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Welcome to our travel shop!

Here you’ll find all of our favourite travel gear, outdoor clothing and travel resources.

As full time outdoor adventurers, we use (and wear out) a myriad of equipment, gear and gadgets. Almost everything listed here is tried and tested by us and comes with a personal recommendation.

There are are a few services mentioned in the working holiday section that I am unable to use myself due to nationality reasons but it is my personal belief that they are worth using.

There are affiliate links below. If you purchase something through these links, we may receive a small percentage at no cost to you.

General Travel Resources

Skyscanner logo

We research flight schedules and times using Skyscanner and Google Flights. Both have the option of open-ended searches (no fixed destination). We then book direct.

For shorter trips, we tend to book accommodation through The main benefit is the flexible cancellation policy – we find this super helpful

Airbnb logo

Airbnb is ideal for booking long term accommodation. We love having access to a kitchen to cook meals. Use this link to receive a discount on your first booking.

Viator logo

Viator is a one stop shop for tours and tickets around the world. I like using Viator to find out what kind of activities are on offer at a destination. The reviews are useful too.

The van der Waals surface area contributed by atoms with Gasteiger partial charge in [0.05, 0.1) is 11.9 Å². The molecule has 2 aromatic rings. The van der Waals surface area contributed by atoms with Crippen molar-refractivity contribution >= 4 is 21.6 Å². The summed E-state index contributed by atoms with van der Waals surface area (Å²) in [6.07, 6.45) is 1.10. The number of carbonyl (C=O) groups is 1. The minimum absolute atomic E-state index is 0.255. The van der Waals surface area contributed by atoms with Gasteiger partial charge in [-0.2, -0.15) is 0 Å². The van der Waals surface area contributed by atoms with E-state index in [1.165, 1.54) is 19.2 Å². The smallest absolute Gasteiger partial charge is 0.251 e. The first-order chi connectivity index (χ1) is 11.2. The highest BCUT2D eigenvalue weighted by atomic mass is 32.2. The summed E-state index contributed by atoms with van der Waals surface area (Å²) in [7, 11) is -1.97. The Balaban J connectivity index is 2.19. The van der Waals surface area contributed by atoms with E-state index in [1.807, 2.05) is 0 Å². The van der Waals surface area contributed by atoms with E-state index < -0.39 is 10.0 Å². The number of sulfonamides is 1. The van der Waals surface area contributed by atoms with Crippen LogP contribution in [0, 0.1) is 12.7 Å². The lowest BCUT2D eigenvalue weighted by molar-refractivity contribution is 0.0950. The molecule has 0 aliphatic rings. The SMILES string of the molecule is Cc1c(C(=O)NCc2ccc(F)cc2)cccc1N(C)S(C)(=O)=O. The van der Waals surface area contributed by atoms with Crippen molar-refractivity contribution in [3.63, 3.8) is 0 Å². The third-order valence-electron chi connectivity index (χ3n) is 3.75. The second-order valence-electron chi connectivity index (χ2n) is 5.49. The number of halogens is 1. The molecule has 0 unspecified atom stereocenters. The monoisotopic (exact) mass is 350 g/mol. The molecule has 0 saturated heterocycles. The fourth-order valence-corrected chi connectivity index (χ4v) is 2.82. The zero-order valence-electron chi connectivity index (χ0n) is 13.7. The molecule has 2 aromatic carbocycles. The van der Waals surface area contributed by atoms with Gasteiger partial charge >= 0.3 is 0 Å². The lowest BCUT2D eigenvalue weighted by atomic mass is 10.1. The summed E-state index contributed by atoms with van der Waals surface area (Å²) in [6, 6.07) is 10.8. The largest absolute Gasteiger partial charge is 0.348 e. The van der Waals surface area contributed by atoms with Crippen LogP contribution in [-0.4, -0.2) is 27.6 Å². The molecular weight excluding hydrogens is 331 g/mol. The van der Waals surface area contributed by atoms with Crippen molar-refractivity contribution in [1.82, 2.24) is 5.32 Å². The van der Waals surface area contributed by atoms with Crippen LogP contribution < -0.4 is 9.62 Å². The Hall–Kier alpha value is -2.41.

Tugo logo

TuGo is a leading Canadian travel insurance and emergency assistance provider. Policies from TuGo are available for customers of all ages for domestic and international trips.

Get your guide logo

Similar to Viator, Get Your Guide is an online tour booking agency. I find that Get Your Guide has better coverage for Europe than Viator so it is worth checking both

Working Holiday Resources

O Canada Facebook group logo

Facebook discussion and support group for working holiday participants heading to Canada. Administrated by Gemma with 16k+ members

True Traveller logo

True Traveller provides long stay policies to permanent residents of EEA countries such as the UK, Ireland, France and Germany (no minimum residency requirements). Unlimited visits home are allowed and winter sports coverage is available.

Transferwise logo

TransferWise is an online money transfer service I use regularly. I use It has low transfer fees and an excellent exchange rate. New users can use this link for one free transfer

Send my bag website

Bag and luggage shipping service, great for sending items (such as ski equipment) home during a working holiday. 5% discount with this link

Fastcover logo

Fast Cover offer an IEC specific policy with unlimited trips home for Australian residents. An initial 12-month policy can be purchased and then extended for another 12 months on the departure date, totaling the 24 months needed for the IEC program.

Currencyfair logo

Currencyfair is another online money transfer service. Fixed 3 Euro transfer fee and 0 to 0.5% (total transfer amount) service charge. This link offers one free money transfer! logo is an international tax filing service for international tax returns. They get the best possible refund. 5% discount with this link

World Nomads logo

Travel insurance from World Nomads is available for travellers from over 140 countries. Easy to buy online, policies can be started if you’ve already started travelling. IEC participants with two year eligibility can buy 2 x 1 year policies.

Koodo logo